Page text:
What is a Paint Correction

What is a true paint correction?

Modern paint systems are fairly soft and susceptible to damage. This damage quickly diminishes the appearance of your paint system. Damage is incurred from many different factors to include pollution, acid rain, hard water, salt, chemicals on the road, cheap rags, faulty detailing, etc.


How is this damaged removed?

A paint correction was once called a “Cut & Polish”. Abrasives incorporated into compounds and polishes literally “Cut” a fine layer of paint off the vehicle until damage is removed and a fresh undamaged layer of paint is reached. The newly exposed paint is then “Polished” to a high shine.

A paint correction is a very sensitive process and requires a high skill level to achieve properly. The clear coat layer is only 1.5 – 2 mils thick. 1 mil = .001 inch. As a reference point a straight course human hair is .003 inch. Your clear coat is literally less thick than a human hair. A technician is working on a very thin finite soft layer. One misstep and a technician will damage the paint to the point where a panel will have to be painted. A technician must learn which tool, polishing pads, products to use to remove damage. In addition, each one of those tools, polishing pads, and products requires different machine speeds, pressure, hand speed, and technique. There are basic principles, after that each detailer develops his own preference of tools and techniques. For example, think of a guitar. There are a finite number of strings but there is unlimited creativity within the given parameters.

Many waxes and polishes are created with “fillers” incorporated. These fillers cover up imperfections without truly removing the damage. Your paint system is improved for a short amount of time until fillers wear away and damage reveals itself again. Then the process is repeated.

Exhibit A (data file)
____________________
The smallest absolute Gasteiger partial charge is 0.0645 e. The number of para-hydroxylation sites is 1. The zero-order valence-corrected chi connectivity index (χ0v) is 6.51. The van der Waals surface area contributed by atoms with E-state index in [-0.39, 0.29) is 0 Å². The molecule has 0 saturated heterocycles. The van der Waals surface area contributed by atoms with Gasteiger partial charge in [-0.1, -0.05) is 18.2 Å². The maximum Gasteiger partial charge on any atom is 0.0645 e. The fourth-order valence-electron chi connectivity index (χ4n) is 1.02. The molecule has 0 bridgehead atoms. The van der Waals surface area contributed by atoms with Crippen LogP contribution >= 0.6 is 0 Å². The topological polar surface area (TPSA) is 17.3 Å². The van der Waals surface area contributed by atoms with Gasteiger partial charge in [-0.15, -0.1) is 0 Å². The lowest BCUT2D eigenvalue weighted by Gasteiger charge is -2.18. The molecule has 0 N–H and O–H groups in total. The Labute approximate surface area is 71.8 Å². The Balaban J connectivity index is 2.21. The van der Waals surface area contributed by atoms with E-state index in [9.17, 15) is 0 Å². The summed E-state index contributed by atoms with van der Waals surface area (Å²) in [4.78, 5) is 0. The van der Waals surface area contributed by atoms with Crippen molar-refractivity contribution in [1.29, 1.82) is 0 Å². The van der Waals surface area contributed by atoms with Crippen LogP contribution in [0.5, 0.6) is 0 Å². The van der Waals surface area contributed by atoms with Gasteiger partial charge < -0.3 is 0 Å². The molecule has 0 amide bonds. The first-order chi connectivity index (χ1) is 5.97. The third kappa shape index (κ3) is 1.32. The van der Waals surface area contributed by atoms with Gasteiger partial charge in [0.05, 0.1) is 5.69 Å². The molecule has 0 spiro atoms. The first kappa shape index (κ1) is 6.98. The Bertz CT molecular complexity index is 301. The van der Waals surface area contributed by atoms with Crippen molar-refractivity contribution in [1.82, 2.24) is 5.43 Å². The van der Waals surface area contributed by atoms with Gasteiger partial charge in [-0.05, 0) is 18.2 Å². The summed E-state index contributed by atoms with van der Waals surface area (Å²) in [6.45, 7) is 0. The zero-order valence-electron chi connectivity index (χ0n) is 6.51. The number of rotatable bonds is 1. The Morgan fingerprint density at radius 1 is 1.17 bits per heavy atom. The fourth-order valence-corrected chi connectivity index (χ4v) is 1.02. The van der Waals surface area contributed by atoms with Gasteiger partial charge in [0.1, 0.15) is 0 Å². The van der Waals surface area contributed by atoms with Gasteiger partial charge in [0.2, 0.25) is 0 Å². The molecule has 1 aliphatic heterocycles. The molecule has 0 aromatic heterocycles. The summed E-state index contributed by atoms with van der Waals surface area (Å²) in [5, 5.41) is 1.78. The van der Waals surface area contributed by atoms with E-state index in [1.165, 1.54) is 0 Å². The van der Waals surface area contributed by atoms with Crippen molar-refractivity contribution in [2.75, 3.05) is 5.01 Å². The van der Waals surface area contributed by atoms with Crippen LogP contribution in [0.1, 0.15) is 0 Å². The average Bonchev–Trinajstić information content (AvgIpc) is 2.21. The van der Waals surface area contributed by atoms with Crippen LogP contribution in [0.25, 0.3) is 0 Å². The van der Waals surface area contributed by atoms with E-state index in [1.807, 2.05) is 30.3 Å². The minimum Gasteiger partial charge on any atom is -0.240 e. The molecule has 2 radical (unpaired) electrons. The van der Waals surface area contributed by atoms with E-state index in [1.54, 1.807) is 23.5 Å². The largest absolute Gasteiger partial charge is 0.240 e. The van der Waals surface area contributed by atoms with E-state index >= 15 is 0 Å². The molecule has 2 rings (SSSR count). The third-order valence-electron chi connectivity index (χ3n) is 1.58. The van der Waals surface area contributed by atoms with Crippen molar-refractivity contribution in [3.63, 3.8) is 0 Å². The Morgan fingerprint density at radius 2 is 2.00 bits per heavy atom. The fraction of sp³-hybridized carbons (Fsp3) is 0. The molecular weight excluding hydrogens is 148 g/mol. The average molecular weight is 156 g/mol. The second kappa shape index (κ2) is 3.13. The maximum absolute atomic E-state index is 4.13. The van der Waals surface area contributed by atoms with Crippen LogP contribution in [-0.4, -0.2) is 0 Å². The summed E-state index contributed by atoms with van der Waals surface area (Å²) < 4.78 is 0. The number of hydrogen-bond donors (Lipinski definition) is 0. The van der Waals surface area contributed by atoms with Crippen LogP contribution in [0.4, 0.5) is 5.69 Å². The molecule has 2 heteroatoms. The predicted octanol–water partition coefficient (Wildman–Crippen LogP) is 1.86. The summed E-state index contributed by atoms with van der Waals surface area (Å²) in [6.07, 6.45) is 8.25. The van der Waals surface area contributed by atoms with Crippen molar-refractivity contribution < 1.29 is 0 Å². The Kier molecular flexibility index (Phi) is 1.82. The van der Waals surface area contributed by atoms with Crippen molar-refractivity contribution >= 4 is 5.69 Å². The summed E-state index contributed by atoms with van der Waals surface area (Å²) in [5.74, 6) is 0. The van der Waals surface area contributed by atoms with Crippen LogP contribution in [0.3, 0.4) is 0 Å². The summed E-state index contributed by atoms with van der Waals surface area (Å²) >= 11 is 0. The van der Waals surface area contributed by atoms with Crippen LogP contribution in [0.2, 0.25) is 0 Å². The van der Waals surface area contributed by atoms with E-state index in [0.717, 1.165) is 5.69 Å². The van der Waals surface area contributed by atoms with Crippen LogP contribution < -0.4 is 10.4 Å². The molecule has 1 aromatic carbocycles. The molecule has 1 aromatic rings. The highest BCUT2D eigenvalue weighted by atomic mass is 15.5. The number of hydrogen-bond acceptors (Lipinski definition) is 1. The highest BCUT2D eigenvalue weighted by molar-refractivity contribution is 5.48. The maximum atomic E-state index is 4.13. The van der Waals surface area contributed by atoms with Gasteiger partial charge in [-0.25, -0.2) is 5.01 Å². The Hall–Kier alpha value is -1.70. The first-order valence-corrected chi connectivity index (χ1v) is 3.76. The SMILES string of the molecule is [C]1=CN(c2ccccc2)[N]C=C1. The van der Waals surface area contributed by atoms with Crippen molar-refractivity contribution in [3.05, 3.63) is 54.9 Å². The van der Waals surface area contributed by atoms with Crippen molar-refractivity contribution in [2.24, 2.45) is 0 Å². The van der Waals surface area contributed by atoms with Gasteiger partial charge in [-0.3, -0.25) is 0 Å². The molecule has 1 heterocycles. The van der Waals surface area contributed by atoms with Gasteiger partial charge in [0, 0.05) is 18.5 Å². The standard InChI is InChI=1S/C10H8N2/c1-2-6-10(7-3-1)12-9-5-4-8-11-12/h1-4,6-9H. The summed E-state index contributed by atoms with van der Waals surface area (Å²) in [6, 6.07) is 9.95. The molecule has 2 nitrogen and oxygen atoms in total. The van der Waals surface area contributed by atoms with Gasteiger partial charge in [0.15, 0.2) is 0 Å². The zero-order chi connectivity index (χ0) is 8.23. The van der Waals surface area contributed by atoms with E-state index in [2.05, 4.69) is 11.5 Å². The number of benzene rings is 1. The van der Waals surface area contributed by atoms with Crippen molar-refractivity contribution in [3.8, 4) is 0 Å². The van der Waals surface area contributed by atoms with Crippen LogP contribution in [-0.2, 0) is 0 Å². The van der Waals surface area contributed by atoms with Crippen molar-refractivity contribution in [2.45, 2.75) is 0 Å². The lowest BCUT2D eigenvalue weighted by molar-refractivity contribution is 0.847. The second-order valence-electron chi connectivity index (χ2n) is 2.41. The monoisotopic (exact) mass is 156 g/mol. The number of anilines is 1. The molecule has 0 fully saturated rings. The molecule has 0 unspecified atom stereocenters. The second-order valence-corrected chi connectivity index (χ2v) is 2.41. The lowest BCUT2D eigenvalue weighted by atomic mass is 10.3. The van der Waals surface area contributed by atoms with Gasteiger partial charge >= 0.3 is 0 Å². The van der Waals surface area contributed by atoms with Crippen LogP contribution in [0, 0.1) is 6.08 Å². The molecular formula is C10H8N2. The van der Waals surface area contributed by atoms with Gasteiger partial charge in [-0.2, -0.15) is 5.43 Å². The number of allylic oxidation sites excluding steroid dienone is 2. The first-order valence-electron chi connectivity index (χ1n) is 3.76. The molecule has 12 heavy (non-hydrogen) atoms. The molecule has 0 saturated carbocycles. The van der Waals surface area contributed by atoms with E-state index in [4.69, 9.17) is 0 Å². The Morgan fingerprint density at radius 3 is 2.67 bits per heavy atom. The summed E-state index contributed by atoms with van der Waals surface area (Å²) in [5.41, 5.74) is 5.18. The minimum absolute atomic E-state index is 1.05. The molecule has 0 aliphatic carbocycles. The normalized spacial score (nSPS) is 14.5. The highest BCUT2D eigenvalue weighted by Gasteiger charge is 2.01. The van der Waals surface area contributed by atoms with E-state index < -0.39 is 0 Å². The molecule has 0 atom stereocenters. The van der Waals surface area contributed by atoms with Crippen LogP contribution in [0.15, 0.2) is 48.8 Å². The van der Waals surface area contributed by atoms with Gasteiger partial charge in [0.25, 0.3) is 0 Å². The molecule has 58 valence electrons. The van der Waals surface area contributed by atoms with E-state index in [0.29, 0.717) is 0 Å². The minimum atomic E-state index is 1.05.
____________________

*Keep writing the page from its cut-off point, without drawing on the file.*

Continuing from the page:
A proper paint correction is the only way to truly “FIX” clear coat damage.

History of Automotive Paint Systems

Purpose of Automotive Paint Systems

1) Protection of underlying surfaces – The primary purpose of all paint systems is protection from environmental contaminants, UV rays, chemicals, salt, etc. Without protection the vehicle would literally deteriorate, rust, and fall apart.

2) Beauty and Appearance – The original Model A was only produced in black. Very soon people wanted to “customize” their vehicles and add their own touch. Automobile manufactures and paint companies aligned to create Single Stage paint systems.

Historic Timeline of Automotive Paint Systems

1910’s – Shellac applied in multiple coats with a brush. This paint system was very labor intensive and very susceptible to damage.

1920’s – Nitrocellulose lacquer resins were introduced. These paint systems were more durable and soon were produced in multiple colors. This was also the introduction of spray equipment to apply paint. These paint systems could be polished to achieve a shine and luster.

1930’s -Alkyd enamels were introduced. These paint systems dried to a gloss without needing to buff the finish. This was also when reflectents were introduced to add a bit of sparkle to high dollar vehicles.

1950’s – Acrylic Lacquer were introduced with a more durable resin.

1960’s & 70’s- Polyurethane and Acrylic enamels were introduced. These paint systems were glossy, flexible, and durable.

1980’s – This was the introduction of Basecoat/Clearcoat systems. These paint systems consist of a primer layer, pigmented color, and finally a clear glossy layer. These paint systems achieve a level of gloss and durability that was revolutionary at the time. These paint systems also allowed for additives of many color combinations and reflectents. These are the paint systems that are currently used in the automotive industry.


Paint Correction Gallery